Back in fall 2013, Sondra Radvanovsky sang her first “Norma” at the Met. A few performances later, Angela Meade and Jamie Barton stole the spotlight when they were paired together for the second cast of the opera.
Now it is the 2017-18 season and the pattern has continued, with the inclusion of Marina Rebeka for two performances in between. While Radvanovsky and Joyce DiDonato got the chance to open the season and sing the HD performance, Meade and Barton were given the chance to have the last say on the production for this season.
Barton & Meade Vocally Spar & Reconcile
Those who witnessed the 2013 performances undoubtedly remember the fascination with this latter pairing, the two Met Council Audition winners, perfectly suited vocally to one another. Those thrilled by the sizes of their voices and their strong chemistry together will undoubtedly find much to enjoy this time around, as was witnessed on Tuesday, Dec. 5, 2017. The two singers are particularly fantastic at singing off of one another in the famed duet during the second act, their ascensions perfectly synchronized and their powerhouse sounds combining to shake the entire auditorium. It’s quite thrilling.
Individually, they each offer unique fits as well. In the title role, Meade’s firm vocal presence makes her Norma a force to be reckoned with, particularly in moments where she has to surge over a full orchestra or has a tête a tête with another singer, particularly the trio that ends Act one or the final confrontation with Pollione where she truly shone as the leading priestess. Her strongest showcase was the scene in which she considers murdering her children, Meade’s voice sliding up and down in color, at one point firm and agitated as she questioned killing her offspring before suddenly melting into a whispered “Si” that betrayed her insecurities. All the while she moved hesitantly in their direction, an ominous nature creeping into her portrayal.
Meade does have a rather coarse sound, no doubt from the weightier repertoire she’s ventured into, which can take away from the beauty of her singing and even cause some unstable pitch. This is particularly noticeable on open vowels in the upper range when she sings with tremendous strength, but is also present in more delicate moments where she spins her vibrato extremely quickly. Nowhere was this more present than during “Casta Diva” where the legato was fine and polished, but the pitch suffered somewhat. Meade also possesses some of the most incredible crescendos in the industry, floating notes up high and then bringing them to the fore with irresistible tension. However, she does tend to phrase repeatedly in this manner, taking away its spontaneity and making it feel more like a tool to be used than necessitated by the drama.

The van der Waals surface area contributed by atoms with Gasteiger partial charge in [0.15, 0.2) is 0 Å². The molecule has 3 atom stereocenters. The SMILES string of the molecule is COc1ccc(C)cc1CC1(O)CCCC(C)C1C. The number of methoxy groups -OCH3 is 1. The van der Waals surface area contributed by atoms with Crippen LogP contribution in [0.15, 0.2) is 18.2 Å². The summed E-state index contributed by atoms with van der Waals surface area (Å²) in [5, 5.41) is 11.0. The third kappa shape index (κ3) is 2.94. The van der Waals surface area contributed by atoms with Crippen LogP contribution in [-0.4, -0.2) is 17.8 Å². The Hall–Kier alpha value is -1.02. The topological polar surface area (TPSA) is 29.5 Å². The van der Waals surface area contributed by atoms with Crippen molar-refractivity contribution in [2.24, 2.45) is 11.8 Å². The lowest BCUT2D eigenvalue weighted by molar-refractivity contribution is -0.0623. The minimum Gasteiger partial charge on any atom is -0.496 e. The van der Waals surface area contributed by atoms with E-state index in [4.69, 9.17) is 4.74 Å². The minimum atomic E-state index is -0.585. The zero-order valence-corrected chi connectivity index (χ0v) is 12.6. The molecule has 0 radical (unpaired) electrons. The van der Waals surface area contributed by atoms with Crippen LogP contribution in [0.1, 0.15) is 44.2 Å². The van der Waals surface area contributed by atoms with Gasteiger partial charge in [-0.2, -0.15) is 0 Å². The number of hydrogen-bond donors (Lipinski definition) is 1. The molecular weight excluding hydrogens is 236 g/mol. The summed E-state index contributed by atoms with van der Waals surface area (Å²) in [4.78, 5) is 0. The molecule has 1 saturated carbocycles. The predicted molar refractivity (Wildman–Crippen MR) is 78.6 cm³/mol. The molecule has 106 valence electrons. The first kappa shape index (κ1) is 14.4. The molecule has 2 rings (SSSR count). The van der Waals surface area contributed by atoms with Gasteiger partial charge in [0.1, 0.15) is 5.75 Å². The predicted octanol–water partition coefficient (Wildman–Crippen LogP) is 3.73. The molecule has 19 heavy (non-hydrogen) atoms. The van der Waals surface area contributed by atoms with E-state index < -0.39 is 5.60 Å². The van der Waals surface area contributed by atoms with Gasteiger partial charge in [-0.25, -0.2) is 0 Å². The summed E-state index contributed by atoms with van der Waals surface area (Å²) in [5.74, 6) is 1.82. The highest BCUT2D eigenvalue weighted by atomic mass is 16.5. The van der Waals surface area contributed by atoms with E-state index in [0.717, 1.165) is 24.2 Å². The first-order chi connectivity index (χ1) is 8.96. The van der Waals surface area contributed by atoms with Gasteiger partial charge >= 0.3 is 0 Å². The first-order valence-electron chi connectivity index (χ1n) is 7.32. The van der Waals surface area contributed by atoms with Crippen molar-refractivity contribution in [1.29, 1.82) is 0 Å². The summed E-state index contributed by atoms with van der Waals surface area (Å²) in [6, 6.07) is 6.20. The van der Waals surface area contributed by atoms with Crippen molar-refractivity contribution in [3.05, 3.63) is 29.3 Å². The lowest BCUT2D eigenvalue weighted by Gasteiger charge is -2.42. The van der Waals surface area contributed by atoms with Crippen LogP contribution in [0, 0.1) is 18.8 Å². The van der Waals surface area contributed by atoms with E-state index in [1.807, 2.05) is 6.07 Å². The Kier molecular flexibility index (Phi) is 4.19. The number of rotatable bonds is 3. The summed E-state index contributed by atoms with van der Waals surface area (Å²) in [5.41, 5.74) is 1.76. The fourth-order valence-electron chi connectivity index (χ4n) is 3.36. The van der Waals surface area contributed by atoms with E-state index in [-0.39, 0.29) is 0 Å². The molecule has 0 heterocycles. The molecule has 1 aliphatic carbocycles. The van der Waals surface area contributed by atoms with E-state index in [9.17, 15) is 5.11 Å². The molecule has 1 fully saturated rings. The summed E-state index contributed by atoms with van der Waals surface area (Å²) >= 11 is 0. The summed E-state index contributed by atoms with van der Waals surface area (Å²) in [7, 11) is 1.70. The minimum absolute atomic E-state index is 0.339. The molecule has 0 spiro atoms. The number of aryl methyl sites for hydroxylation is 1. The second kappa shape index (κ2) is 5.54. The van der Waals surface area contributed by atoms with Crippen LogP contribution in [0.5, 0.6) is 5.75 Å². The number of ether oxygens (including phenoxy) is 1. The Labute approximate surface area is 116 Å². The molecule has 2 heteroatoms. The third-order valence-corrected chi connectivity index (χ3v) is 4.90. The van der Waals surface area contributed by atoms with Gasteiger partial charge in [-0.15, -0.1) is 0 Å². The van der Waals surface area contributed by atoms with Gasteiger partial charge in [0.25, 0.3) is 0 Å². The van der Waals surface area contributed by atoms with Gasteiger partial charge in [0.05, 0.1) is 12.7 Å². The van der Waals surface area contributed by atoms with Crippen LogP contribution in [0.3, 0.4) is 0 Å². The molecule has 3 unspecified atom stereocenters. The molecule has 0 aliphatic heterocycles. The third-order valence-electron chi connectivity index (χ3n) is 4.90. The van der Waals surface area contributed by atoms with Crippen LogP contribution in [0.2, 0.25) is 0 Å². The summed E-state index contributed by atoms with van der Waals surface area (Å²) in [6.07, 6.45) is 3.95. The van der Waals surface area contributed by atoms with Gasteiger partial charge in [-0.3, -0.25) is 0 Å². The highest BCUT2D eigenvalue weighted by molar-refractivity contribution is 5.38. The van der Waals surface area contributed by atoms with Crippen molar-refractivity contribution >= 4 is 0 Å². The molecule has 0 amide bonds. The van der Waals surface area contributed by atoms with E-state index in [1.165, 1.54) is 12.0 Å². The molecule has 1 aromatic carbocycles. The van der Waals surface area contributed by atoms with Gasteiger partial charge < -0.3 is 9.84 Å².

Barton, as Adalgisa, stole the show vocally from her colleagues, her singing flawless throughout the night. Not only was she Meade’s equal in their vocal battle and then unification, but she melded beautifully with Joseph Calleja’s more subdued and delicate take on Pollione. In many ways, the opening duet between Adalgisa and Pollione was the vocal highlight of the night, the two at odds with one another. While Calleja attempted to soothe and coax Barton with a sunny quality, his voice caressing every phrase, Barton was more pointed in her rejection of his initial advances. In these moments her voice was powerful and assertive. But he persisted in his delicate manner, even as he uttered the agitated “Oh Crudele,” almost pleading in his singing. But slowly she gave way to a lighter quality, Pollione surely winning the battle for her heart. By the time they got to the final section of the duet, “Vieni in Roma” the two were on the same wavelength, their voices thinner and brighter, matching one another in their respective solos. While we could feel Barton’s conflicted feelings from her text, there was no doubt as to her desires in this moment.